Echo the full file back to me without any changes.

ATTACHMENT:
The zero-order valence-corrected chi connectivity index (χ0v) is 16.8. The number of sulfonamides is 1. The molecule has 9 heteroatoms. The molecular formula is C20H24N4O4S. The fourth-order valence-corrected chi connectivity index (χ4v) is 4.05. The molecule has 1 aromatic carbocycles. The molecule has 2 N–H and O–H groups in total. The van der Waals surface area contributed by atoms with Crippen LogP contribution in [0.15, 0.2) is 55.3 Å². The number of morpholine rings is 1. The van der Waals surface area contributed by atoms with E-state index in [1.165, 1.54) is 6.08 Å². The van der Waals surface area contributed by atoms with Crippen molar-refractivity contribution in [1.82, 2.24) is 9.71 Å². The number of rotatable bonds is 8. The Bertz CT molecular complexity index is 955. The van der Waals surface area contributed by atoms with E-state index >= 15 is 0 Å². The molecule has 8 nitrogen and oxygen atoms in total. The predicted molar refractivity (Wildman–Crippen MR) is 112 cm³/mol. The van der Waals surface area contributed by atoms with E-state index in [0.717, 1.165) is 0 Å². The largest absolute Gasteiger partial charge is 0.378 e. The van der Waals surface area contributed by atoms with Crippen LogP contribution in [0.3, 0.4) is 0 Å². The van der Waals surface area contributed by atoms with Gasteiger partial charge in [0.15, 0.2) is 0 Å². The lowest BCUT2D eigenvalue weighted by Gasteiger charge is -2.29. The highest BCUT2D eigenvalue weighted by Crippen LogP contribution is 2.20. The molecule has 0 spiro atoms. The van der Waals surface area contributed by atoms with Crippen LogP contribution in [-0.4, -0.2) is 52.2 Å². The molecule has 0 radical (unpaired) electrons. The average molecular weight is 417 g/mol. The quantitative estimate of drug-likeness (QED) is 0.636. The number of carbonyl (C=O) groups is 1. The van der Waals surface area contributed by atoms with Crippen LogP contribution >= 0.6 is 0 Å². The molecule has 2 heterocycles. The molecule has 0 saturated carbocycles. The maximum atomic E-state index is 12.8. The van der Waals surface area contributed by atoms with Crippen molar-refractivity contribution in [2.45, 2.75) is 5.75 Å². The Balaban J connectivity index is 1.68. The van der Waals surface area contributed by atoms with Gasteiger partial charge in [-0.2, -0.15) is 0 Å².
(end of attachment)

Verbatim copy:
The zero-order valence-corrected chi connectivity index (χ0v) is 16.8. The number of sulfonamides is 1. The molecule has 9 heteroatoms. The molecular formula is C20H24N4O4S. The fourth-order valence-corrected chi connectivity index (χ4v) is 4.05. The molecule has 1 aromatic carbocycles. The molecule has 2 N–H and O–H groups in total. The van der Waals surface area contributed by atoms with Crippen LogP contribution in [0.15, 0.2) is 55.3 Å². The number of morpholine rings is 1. The van der Waals surface area contributed by atoms with E-state index in [1.165, 1.54) is 6.08 Å². The van der Waals surface area contributed by atoms with Crippen molar-refractivity contribution in [1.82, 2.24) is 9.71 Å². The number of rotatable bonds is 8. The Bertz CT molecular complexity index is 955. The van der Waals surface area contributed by atoms with E-state index >= 15 is 0 Å². The molecule has 8 nitrogen and oxygen atoms in total. The predicted molar refractivity (Wildman–Crippen MR) is 112 cm³/mol. The van der Waals surface area contributed by atoms with E-state index in [0.717, 1.165) is 0 Å². The largest absolute Gasteiger partial charge is 0.378 e. The van der Waals surface area contributed by atoms with Crippen LogP contribution in [0.3, 0.4) is 0 Å². The van der Waals surface area contributed by atoms with Gasteiger partial charge in [0.15, 0.2) is 0 Å². The lowest BCUT2D eigenvalue weighted by Gasteiger charge is -2.29. The highest BCUT2D eigenvalue weighted by Crippen LogP contribution is 2.20. The molecule has 0 spiro atoms. The van der Waals surface area contributed by atoms with Crippen LogP contribution in [-0.4, -0.2) is 52.2 Å². The molecule has 0 radical (unpaired) electrons. The average molecular weight is 417 g/mol. The quantitative estimate of drug-likeness (QED) is 0.636. The number of carbonyl (C=O) groups is 1. The van der Waals surface area contributed by atoms with Crippen LogP contribution >= 0.6 is 0 Å². The molecule has 2 heterocycles. The molecule has 0 saturated carbocycles. The maximum atomic E-state index is 12.8. The van der Waals surface area contributed by atoms with Crippen molar-refractivity contribution in [2.45, 2.75) is 5.75 Å². The Balaban J connectivity index is 1.68. The van der Waals surface area contributed by atoms with Gasteiger partial charge in [-0.2, -0.15) is 0 Å².